Use in pregnancy: Sitagliptin was not teratogenic in rats at oral doses up to 250 mg/kg or in rabbits given up to 125 mg/kg during organogenesis (up to 32 and 22 times, respectively, the human exposure based on the recommended daily adult human dose of 100 mg/day). In rats, a slight increase in the incidence of fetal rib malformations (absent, hypoplastic and wavy ribs) was observed at oral doses of 1000 mg/kg/day (approximately 100 times the human exposure based on the recommended daily adult human dose of 100 mg/day). Slight decreases in mean preweaning body weights of both sexes and postweaning body weight gains of males were observed in the offspring of rats given oral dose of 1000 mg/kg/day. However, animal reproduction studies are not always predictive of the human response.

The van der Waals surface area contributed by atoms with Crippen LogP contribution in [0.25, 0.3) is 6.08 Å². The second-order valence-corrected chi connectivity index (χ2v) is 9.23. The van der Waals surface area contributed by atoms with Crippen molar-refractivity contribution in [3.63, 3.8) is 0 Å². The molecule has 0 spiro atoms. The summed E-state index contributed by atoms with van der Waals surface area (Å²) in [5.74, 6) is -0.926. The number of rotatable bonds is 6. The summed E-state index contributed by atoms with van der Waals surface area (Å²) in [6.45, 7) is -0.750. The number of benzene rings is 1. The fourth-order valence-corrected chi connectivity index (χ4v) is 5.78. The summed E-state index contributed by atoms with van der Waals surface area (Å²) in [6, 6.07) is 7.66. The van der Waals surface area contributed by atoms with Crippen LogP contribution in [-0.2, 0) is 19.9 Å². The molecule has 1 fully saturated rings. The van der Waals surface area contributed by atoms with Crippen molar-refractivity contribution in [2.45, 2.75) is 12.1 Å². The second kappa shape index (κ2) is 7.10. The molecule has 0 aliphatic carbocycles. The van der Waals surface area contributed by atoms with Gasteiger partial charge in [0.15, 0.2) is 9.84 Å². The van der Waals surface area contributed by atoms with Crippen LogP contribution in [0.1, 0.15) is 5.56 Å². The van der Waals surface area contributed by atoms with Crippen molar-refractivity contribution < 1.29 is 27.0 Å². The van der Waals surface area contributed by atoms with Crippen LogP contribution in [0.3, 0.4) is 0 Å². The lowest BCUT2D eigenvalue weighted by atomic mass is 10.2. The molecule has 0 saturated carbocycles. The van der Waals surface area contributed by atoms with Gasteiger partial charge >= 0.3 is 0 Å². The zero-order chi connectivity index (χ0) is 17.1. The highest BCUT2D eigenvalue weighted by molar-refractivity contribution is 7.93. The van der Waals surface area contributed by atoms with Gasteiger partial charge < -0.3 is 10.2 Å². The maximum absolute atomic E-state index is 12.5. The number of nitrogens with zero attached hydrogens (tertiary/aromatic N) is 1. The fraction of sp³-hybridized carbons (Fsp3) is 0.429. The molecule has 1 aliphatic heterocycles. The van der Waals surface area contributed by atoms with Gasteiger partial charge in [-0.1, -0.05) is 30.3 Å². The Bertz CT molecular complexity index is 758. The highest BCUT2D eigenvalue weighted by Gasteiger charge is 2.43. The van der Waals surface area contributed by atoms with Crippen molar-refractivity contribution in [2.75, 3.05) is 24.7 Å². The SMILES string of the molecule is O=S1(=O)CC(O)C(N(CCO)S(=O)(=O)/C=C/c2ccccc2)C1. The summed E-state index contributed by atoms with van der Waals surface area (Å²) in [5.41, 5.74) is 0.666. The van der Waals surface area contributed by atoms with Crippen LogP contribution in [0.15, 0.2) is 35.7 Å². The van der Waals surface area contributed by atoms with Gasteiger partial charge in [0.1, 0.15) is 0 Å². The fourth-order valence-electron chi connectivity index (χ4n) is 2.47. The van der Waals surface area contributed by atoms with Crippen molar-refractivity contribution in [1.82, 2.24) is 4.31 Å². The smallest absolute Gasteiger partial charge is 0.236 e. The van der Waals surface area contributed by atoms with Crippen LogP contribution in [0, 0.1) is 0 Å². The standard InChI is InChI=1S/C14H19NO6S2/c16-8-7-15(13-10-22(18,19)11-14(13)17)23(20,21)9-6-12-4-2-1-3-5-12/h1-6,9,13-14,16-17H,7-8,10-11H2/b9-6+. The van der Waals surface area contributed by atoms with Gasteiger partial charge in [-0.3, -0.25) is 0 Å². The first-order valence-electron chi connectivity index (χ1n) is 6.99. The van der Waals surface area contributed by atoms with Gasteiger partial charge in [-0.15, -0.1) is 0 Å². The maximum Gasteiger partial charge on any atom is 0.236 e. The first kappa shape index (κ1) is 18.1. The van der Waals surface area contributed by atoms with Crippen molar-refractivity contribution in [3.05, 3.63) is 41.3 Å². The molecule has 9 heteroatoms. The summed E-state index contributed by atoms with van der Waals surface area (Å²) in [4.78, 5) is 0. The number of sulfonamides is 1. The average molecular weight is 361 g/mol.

There are no adequate and well-controlled studies in pregnant women; therefore, the safety of Januvia in pregnant women is not known. Januvia, like other oral antihyperglycemic agents, is not recommended for use in pregnancy.
Use in lactation: Sitagliptin is secreted in the milk of lactating rats. It is not known whether sitagliptin is secreted in human milk. Therefore, Januvia should not be used by a woman who is nursing.